Some procedures that can be performed in the ICU have some limitations, and some procedures clearly belong in the OR. Risk of major bleeding, prosthetic implantation, and long, complex procedures are all contraindications to bedside surgery. As a general rule, bedside procedures should be reserved for two scenarios: minor procedures for which transport to the OR is not justified due to transportation difficulties, OR expense, or OR availability, and lifesaving, emergency procedures for patients who are too unstable to be transported.
For patients who need long-term mechanical ventilation or have an upper airway obstruction, a tracheostomy is the gold standard. Ciaglia's percutaneous dilational techniques, as well as subsequent modifications using the Ciaglia Blue Rhino® kit, have made percutaneous tracheostomy placement arguably the preferred method.
Percutaneous tracheostomy performed at the bedside has been shown to be a safe alternative to open surgical tracheostomy in the operating room on numerous occasions. In comparison to open tracheostomy, Higgins' meta-analysis revealed that percutaneous tracheostomy had lower wound infection rates, less scarring, and shorter case lengths. Percutaneous tracheostomy performed at home has been shown to be significantly less expensive than open tracheostomy in the operating room.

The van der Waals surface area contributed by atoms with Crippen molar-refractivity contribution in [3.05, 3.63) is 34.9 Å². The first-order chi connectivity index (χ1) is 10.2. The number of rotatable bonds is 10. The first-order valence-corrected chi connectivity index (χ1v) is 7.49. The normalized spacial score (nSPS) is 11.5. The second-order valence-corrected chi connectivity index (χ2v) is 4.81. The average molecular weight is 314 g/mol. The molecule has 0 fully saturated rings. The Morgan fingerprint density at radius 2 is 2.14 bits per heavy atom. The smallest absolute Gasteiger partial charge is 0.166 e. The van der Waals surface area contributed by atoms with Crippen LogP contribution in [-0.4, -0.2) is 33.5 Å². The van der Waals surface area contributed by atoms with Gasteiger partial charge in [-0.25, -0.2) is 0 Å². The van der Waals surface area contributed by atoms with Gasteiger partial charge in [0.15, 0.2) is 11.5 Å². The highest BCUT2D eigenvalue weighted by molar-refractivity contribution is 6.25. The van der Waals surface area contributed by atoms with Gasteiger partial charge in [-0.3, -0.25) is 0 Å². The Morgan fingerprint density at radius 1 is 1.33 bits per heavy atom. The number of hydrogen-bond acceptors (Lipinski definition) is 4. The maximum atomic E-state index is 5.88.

The combined endoscopic and percutaneous techniques have low risk and are relatively easy to perform at the bedside. The combined endoscopic and percutaneous techniques carry a low risk of complications and are relatively simple to perform at the bedside. Percutaneous feeding access can be achieved using a variety of techniques and devices, but the PEG is still the gold standard. Severe neurological injuries, prolonged mechanical ventilation, inability to swallow (e.g., head and neck cancer, trauma, etc.), high risk of aspiration, severe facial trauma, and severe malnutrition in debilitated or demented patients are all examples of indications for PEG.